l Conduct behavioral analyses of minorities from multi- and counter-cultural points of view
l Discuss current social biases and critically examine them
Not Depending on, but Taking Advantage of IT
― Reconsidering our relationship with IT. ―
dependence, IT, digital age
Today, it’s hard to imagine life without IT (Information Technology). IT includes cell phones, computers, and many other materials. They enrich our lives, of course, but they can also control them.
According to a recent study, the average student uses a smart phone for over 2 hours a day. This was not the case 10 - 20 years ago. Devices have become more useful, which has led to people using them longer. It could be said that IT controls us now.
Then should we still use IT? The answer is not so simple. In this globalized world, the role of IT is growing larger and larger. Globalization has also occurred largely due to IT.
So what should we do? To become global leaders in this age, we have to be more aware of the good and bad effects of IT. We aim to reconsider our relationship with IT, and discover how we can make the best use of IT.
l Engage in “IT Fasting” for a day, then discuss your experience with other students
l Watch a movie with futuristic technology, then discuss how IT will be a part of our future
l Talk about dependence on IT after looking at various foreigner’s views toward IT.
l Talk about the way children should use IT looking at parents’ opinions.
l Learn about the problems of IT devices, such as smart phones
l Be able to transmit our own opinions via IT
l Be able to operate IT devices by ourselves
― Learn about disabled sports aiming to get a better understanding of them―
disabled sports, parasports, Paralympics, purpose in life, lifelong sports
In Cooperation with:
NOSiDE (a private organization)
An employee at Saitama Social Activities Center
What impressions do you have about parasports? In fact, they originally come from sport rehabilitation and they now have a wide variety of forms, such as competitive sports represented by the Paralympics and lifelong sports intending to help maintain your health or enhance your quality of life.
What are the features of parasports? Most people know that they exist, but they don’t know much about them. Disabled sports are, as with many other things, supported by society. Are there any issues concerning this? If so, we should think about the solutions.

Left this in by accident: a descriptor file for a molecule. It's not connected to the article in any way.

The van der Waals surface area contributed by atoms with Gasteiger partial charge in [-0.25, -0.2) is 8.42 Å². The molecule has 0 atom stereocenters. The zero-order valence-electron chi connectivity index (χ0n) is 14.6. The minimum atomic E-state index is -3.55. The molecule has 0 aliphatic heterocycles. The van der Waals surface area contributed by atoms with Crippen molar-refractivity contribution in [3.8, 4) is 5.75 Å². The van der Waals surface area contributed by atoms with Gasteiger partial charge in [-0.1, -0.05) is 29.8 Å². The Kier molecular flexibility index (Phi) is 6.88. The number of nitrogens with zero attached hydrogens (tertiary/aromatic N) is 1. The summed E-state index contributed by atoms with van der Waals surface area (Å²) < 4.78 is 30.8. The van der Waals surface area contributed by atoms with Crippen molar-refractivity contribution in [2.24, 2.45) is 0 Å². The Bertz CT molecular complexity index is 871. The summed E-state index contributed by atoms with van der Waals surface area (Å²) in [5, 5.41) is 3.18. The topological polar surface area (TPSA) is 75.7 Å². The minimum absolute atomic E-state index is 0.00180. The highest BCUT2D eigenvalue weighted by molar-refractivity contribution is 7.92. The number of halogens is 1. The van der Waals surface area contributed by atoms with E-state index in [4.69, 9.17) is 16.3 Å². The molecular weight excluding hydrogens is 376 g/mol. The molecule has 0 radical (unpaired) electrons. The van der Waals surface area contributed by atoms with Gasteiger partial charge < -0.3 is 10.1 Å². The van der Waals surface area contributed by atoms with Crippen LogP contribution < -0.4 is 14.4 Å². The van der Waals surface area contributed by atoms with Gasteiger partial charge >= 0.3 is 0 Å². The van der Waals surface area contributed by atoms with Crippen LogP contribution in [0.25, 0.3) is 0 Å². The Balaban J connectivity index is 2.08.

As with all sports, parasports are also a tool for interacting with people around the world. In today’s globalized world, we should be more receptive to other people’s points of view and conditions. Better understanding of parasports can enable students to gain a wider view of the world and to be more compassionate towards other people.
l Learn the features of parasports
l Discuss the social issues of parasports
l Gain a more complete understanding of parasports
l Form your own opinions on social issues regarding parasports
Preventing Children from Getting Involved in Cyber-Crimes
― A suggestion of lessons for teaching children about cyber-crimes. ―
information ethics, cyber-crime, information technology
In Cooperation with:
Kita-Urawa Junior High School
Cybercrime Division, Saitama Prefectural Police
Almost everyone is familiar with the concept of cyber-crimes. You probably learned about them in elementary or junior high school, as perhaps you had classes which dealt with them. In spite of many teachers’ efforts, the number of cyber-crimes and other online incidents has been increasing year by year. Why is this happening?
As information technology has developed over the years, IT itself has advanced. But we have not developed along with it. Using IT is like driving a car. It’s very useful, but it’s also accompanied by accidents or even crime. We must know how to both prevent them and protect ourselves, especially in today’s high-tech society.
Today, the Internet has become an essential part of our daily lives. In order to live in a globalized world, we must understand enough to use technology safely. Global leaders, most of all, should be required to have such a skill set, and will need to be able to impart it to younger generations.
l Investigate and analyze what is needed for childrenPlan a creative internet lesson that includes movies, short plays, quizzes, etc.
l Give a trial lesson on cyber-crime at an elementary or junior high school
l Obtain a solid grounding about cyber-crimes
l Be able to explain and teach about them to others
What is Open-Mindedness?
― Achieving open-mindedness and acceptance through sign language―
normalization, barrier-free society, friendly, gesture, sign language
In Cooperation with:
Saitama Hearing-loss Association
Being normal is not a simple matter. Who is normal? What is normal? No one doubts that “normal” is a major keyword today. It’s well-known that many people choose what they should be based on what it means to be normal in their society.
In our highly globalized era, with a wide variety of people in every field of study, being normal generally means treating others as equals. It means believing that another person can do whatever I can. This notion is the basis of open-mindedness and acceptance, but it’s not that simple.
This course will consider what open-mindedness means from a global perspective, and what we can do to promote it. As the world becomes more globalized, the barriers between countries are disappearing, but what about the cultural, economic, or political barriers between people?
l Learn the basics of sign language with the help of a teacher from the Saitama Hearing-loss Association
l Discuss and write a report on normalization, including what still remains to be done, and the best way to achieve a world-wide, barrier-free society.
l Learn to use some simple sign language
l Understand what needs to be done to create a barrier-free society
l Form our own opinions on normalization and being barrier-free, and begin spreading it to the world 続きを隠す<<